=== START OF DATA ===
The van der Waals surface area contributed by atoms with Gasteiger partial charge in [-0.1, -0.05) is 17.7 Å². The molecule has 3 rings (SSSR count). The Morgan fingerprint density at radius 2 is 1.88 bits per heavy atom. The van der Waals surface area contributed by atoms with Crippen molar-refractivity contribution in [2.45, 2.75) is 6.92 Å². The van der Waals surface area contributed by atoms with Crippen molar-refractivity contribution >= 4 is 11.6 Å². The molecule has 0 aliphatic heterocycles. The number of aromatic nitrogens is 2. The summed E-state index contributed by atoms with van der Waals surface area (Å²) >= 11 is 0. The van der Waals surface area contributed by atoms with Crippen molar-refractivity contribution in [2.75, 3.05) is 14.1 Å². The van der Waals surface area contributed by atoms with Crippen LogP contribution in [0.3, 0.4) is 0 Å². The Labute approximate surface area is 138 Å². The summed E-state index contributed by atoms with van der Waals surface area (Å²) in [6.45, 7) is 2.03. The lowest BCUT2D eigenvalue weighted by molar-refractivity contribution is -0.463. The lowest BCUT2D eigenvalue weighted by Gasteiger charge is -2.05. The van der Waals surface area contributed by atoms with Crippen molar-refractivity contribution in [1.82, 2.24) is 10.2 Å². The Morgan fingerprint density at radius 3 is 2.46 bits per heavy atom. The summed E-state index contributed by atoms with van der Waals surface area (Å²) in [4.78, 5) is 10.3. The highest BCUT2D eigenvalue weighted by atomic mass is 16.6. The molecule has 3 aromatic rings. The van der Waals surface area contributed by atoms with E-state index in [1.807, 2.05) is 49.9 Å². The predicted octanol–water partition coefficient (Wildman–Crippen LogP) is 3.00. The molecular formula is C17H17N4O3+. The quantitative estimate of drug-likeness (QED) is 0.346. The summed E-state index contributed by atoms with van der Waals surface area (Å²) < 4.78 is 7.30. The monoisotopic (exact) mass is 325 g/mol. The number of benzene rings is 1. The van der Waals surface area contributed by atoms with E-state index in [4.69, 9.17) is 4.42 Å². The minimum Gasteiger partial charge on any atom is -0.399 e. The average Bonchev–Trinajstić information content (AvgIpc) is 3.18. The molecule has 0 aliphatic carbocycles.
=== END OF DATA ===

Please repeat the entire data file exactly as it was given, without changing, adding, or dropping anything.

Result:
The van der Waals surface area contributed by atoms with Gasteiger partial charge in [-0.1, -0.05) is 17.7 Å². The molecule has 3 rings (SSSR count). The Morgan fingerprint density at radius 2 is 1.88 bits per heavy atom. The van der Waals surface area contributed by atoms with Crippen molar-refractivity contribution in [2.45, 2.75) is 6.92 Å². The van der Waals surface area contributed by atoms with Crippen molar-refractivity contribution >= 4 is 11.6 Å². The molecule has 0 aliphatic heterocycles. The number of aromatic nitrogens is 2. The summed E-state index contributed by atoms with van der Waals surface area (Å²) >= 11 is 0. The van der Waals surface area contributed by atoms with Crippen molar-refractivity contribution in [2.75, 3.05) is 14.1 Å². The van der Waals surface area contributed by atoms with Crippen LogP contribution in [0.3, 0.4) is 0 Å². The Labute approximate surface area is 138 Å². The summed E-state index contributed by atoms with van der Waals surface area (Å²) in [6.45, 7) is 2.03. The lowest BCUT2D eigenvalue weighted by molar-refractivity contribution is -0.463. The lowest BCUT2D eigenvalue weighted by Gasteiger charge is -2.05. The van der Waals surface area contributed by atoms with Crippen molar-refractivity contribution in [1.82, 2.24) is 10.2 Å². The Morgan fingerprint density at radius 3 is 2.46 bits per heavy atom. The summed E-state index contributed by atoms with van der Waals surface area (Å²) in [4.78, 5) is 10.3. The highest BCUT2D eigenvalue weighted by atomic mass is 16.6. The molecule has 3 aromatic rings. The van der Waals surface area contributed by atoms with E-state index in [1.807, 2.05) is 49.9 Å². The predicted octanol–water partition coefficient (Wildman–Crippen LogP) is 3.00. The molecular formula is C17H17N4O3+. The quantitative estimate of drug-likeness (QED) is 0.346. The summed E-state index contributed by atoms with van der Waals surface area (Å²) < 4.78 is 7.30. The monoisotopic (exact) mass is 325 g/mol. The number of benzene rings is 1. The van der Waals surface area contributed by atoms with E-state index in [4.69, 9.17) is 4.42 Å². The minimum Gasteiger partial charge on any atom is -0.399 e. The average Bonchev–Trinajstić information content (AvgIpc) is 3.18. The molecule has 0 aliphatic carbocycles.